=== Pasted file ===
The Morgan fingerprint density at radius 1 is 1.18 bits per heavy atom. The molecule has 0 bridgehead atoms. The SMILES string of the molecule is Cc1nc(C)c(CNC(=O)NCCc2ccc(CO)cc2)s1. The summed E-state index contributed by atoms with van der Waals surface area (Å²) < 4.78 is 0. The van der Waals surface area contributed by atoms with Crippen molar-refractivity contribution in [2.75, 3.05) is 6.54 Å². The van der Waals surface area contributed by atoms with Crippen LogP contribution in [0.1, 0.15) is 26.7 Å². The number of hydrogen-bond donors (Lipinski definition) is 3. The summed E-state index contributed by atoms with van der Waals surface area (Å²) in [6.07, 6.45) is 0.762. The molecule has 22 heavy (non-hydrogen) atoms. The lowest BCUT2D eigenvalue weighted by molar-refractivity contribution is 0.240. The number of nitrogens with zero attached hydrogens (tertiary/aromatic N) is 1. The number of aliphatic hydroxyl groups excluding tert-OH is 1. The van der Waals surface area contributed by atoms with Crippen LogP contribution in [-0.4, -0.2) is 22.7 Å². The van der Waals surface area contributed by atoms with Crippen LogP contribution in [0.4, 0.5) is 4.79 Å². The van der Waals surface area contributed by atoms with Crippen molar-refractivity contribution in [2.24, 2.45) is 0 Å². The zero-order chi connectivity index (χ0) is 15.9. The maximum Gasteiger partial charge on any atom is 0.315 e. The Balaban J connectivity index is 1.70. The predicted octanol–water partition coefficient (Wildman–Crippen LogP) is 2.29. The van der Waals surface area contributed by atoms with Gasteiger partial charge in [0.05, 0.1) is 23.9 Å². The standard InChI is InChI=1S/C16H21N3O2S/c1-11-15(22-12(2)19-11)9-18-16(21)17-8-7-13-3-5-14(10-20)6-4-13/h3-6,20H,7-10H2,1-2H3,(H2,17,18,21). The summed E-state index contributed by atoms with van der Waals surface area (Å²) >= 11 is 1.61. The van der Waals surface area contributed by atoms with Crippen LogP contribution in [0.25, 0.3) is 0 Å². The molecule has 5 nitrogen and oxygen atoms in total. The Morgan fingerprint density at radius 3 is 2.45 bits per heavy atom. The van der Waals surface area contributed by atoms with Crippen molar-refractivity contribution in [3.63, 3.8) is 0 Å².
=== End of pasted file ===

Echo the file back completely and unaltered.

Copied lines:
The Morgan fingerprint density at radius 1 is 1.18 bits per heavy atom. The molecule has 0 bridgehead atoms. The SMILES string of the molecule is Cc1nc(C)c(CNC(=O)NCCc2ccc(CO)cc2)s1. The summed E-state index contributed by atoms with van der Waals surface area (Å²) < 4.78 is 0. The van der Waals surface area contributed by atoms with Crippen molar-refractivity contribution in [2.75, 3.05) is 6.54 Å². The van der Waals surface area contributed by atoms with Crippen LogP contribution in [0.1, 0.15) is 26.7 Å². The number of hydrogen-bond donors (Lipinski definition) is 3. The summed E-state index contributed by atoms with van der Waals surface area (Å²) in [6.07, 6.45) is 0.762. The molecule has 22 heavy (non-hydrogen) atoms. The lowest BCUT2D eigenvalue weighted by molar-refractivity contribution is 0.240. The number of nitrogens with zero attached hydrogens (tertiary/aromatic N) is 1. The number of aliphatic hydroxyl groups excluding tert-OH is 1. The van der Waals surface area contributed by atoms with Crippen LogP contribution in [-0.4, -0.2) is 22.7 Å². The van der Waals surface area contributed by atoms with Crippen LogP contribution in [0.4, 0.5) is 4.79 Å². The van der Waals surface area contributed by atoms with Crippen molar-refractivity contribution in [2.24, 2.45) is 0 Å². The zero-order chi connectivity index (χ0) is 15.9. The maximum Gasteiger partial charge on any atom is 0.315 e. The Balaban J connectivity index is 1.70. The predicted octanol–water partition coefficient (Wildman–Crippen LogP) is 2.29. The van der Waals surface area contributed by atoms with Gasteiger partial charge in [0.05, 0.1) is 23.9 Å². The standard InChI is InChI=1S/C16H21N3O2S/c1-11-15(22-12(2)19-11)9-18-16(21)17-8-7-13-3-5-14(10-20)6-4-13/h3-6,20H,7-10H2,1-2H3,(H2,17,18,21). The summed E-state index contributed by atoms with van der Waals surface area (Å²) >= 11 is 1.61. The van der Waals surface area contributed by atoms with Crippen LogP contribution in [0.25, 0.3) is 0 Å². The molecule has 5 nitrogen and oxygen atoms in total. The Morgan fingerprint density at radius 3 is 2.45 bits per heavy atom. The van der Waals surface area contributed by atoms with Crippen molar-refractivity contribution in [3.63, 3.8) is 0 Å².